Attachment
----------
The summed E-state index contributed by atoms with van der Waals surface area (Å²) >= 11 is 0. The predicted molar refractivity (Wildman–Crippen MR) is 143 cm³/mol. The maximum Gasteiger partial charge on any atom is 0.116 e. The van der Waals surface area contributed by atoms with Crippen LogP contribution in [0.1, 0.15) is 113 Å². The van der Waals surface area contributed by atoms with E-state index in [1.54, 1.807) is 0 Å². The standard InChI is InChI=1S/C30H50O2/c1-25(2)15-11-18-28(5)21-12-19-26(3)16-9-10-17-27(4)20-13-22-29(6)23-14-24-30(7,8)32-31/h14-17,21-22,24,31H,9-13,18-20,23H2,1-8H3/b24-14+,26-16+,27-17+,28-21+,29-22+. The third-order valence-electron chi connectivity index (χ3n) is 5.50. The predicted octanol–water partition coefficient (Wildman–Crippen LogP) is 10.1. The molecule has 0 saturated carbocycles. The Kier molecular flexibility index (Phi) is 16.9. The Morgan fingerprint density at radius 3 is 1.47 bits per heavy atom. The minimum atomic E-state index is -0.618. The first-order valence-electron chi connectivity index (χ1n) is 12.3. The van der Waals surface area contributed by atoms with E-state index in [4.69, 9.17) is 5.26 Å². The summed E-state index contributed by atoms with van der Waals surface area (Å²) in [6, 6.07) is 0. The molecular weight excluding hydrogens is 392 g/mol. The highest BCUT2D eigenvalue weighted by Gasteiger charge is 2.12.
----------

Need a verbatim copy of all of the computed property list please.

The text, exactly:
The summed E-state index contributed by atoms with van der Waals surface area (Å²) >= 11 is 0. The predicted molar refractivity (Wildman–Crippen MR) is 143 cm³/mol. The maximum Gasteiger partial charge on any atom is 0.116 e. The van der Waals surface area contributed by atoms with Crippen LogP contribution in [0.1, 0.15) is 113 Å². The van der Waals surface area contributed by atoms with E-state index in [1.54, 1.807) is 0 Å². The standard InChI is InChI=1S/C30H50O2/c1-25(2)15-11-18-28(5)21-12-19-26(3)16-9-10-17-27(4)20-13-22-29(6)23-14-24-30(7,8)32-31/h14-17,21-22,24,31H,9-13,18-20,23H2,1-8H3/b24-14+,26-16+,27-17+,28-21+,29-22+. The third-order valence-electron chi connectivity index (χ3n) is 5.50. The predicted octanol–water partition coefficient (Wildman–Crippen LogP) is 10.1. The molecule has 0 saturated carbocycles. The Kier molecular flexibility index (Phi) is 16.9. The Morgan fingerprint density at radius 3 is 1.47 bits per heavy atom. The minimum atomic E-state index is -0.618. The first-order valence-electron chi connectivity index (χ1n) is 12.3. The van der Waals surface area contributed by atoms with E-state index in [4.69, 9.17) is 5.26 Å². The summed E-state index contributed by atoms with van der Waals surface area (Å²) in [6, 6.07) is 0. The molecular weight excluding hydrogens is 392 g/mol. The highest BCUT2D eigenvalue weighted by Gasteiger charge is 2.12.